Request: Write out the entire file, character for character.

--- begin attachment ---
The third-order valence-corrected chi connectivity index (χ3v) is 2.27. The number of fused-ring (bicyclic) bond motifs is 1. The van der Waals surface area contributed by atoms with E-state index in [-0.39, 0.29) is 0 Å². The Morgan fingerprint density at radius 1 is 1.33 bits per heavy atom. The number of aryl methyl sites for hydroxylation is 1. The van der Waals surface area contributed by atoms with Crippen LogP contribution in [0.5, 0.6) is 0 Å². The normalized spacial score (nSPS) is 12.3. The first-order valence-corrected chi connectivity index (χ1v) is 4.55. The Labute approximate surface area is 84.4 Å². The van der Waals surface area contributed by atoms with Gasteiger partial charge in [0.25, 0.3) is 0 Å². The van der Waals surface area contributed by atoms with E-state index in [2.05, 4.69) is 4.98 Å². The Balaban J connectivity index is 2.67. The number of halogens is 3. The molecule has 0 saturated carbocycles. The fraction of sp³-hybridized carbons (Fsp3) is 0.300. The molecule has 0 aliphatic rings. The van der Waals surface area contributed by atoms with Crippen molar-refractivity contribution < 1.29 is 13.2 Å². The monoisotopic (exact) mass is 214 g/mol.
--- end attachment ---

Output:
The third-order valence-corrected chi connectivity index (χ3v) is 2.27. The number of fused-ring (bicyclic) bond motifs is 1. The van der Waals surface area contributed by atoms with E-state index in [-0.39, 0.29) is 0 Å². The Morgan fingerprint density at radius 1 is 1.33 bits per heavy atom. The number of aryl methyl sites for hydroxylation is 1. The van der Waals surface area contributed by atoms with Crippen LogP contribution in [0.5, 0.6) is 0 Å². The normalized spacial score (nSPS) is 12.3. The first-order valence-corrected chi connectivity index (χ1v) is 4.55. The Labute approximate surface area is 84.4 Å². The van der Waals surface area contributed by atoms with Gasteiger partial charge in [0.25, 0.3) is 0 Å². The van der Waals surface area contributed by atoms with E-state index in [2.05, 4.69) is 4.98 Å². The Balaban J connectivity index is 2.67. The number of halogens is 3. The molecule has 0 saturated carbocycles. The fraction of sp³-hybridized carbons (Fsp3) is 0.300. The molecule has 0 aliphatic rings. The van der Waals surface area contributed by atoms with Crippen molar-refractivity contribution < 1.29 is 13.2 Å². The monoisotopic (exact) mass is 214 g/mol.